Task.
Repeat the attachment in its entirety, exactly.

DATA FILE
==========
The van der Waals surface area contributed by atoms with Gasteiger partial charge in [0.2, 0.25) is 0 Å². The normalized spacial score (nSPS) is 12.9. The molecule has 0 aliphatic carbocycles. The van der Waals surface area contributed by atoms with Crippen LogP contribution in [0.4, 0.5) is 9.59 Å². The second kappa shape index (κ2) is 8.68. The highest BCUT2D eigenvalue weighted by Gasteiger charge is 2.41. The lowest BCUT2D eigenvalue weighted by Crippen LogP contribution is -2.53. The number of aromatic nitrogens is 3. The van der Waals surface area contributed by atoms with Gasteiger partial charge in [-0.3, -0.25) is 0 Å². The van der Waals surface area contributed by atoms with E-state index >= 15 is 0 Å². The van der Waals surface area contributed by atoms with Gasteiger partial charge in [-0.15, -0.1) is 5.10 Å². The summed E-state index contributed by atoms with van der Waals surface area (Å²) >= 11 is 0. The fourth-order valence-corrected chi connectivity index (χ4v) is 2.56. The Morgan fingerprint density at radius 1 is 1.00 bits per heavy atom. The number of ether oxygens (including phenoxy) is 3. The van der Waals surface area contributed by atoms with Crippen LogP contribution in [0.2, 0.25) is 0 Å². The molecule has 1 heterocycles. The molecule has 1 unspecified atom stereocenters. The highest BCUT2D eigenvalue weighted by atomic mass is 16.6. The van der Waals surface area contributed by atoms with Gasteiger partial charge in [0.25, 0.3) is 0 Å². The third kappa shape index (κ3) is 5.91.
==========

The van der Waals surface area contributed by atoms with Gasteiger partial charge in [0.2, 0.25) is 0 Å². The normalized spacial score (nSPS) is 12.9. The molecule has 0 aliphatic carbocycles. The van der Waals surface area contributed by atoms with Crippen LogP contribution in [0.4, 0.5) is 9.59 Å². The second kappa shape index (κ2) is 8.68. The highest BCUT2D eigenvalue weighted by Gasteiger charge is 2.41. The lowest BCUT2D eigenvalue weighted by Crippen LogP contribution is -2.53. The number of aromatic nitrogens is 3. The van der Waals surface area contributed by atoms with Gasteiger partial charge in [-0.3, -0.25) is 0 Å². The van der Waals surface area contributed by atoms with E-state index >= 15 is 0 Å². The van der Waals surface area contributed by atoms with Gasteiger partial charge in [-0.15, -0.1) is 5.10 Å². The summed E-state index contributed by atoms with van der Waals surface area (Å²) >= 11 is 0. The fourth-order valence-corrected chi connectivity index (χ4v) is 2.56. The Morgan fingerprint density at radius 1 is 1.00 bits per heavy atom. The number of ether oxygens (including phenoxy) is 3. The van der Waals surface area contributed by atoms with Crippen LogP contribution in [0.2, 0.25) is 0 Å². The molecule has 1 heterocycles. The molecule has 1 unspecified atom stereocenters. The highest BCUT2D eigenvalue weighted by atomic mass is 16.6. The van der Waals surface area contributed by atoms with Gasteiger partial charge in [0.25, 0.3) is 0 Å². The third kappa shape index (κ3) is 5.91.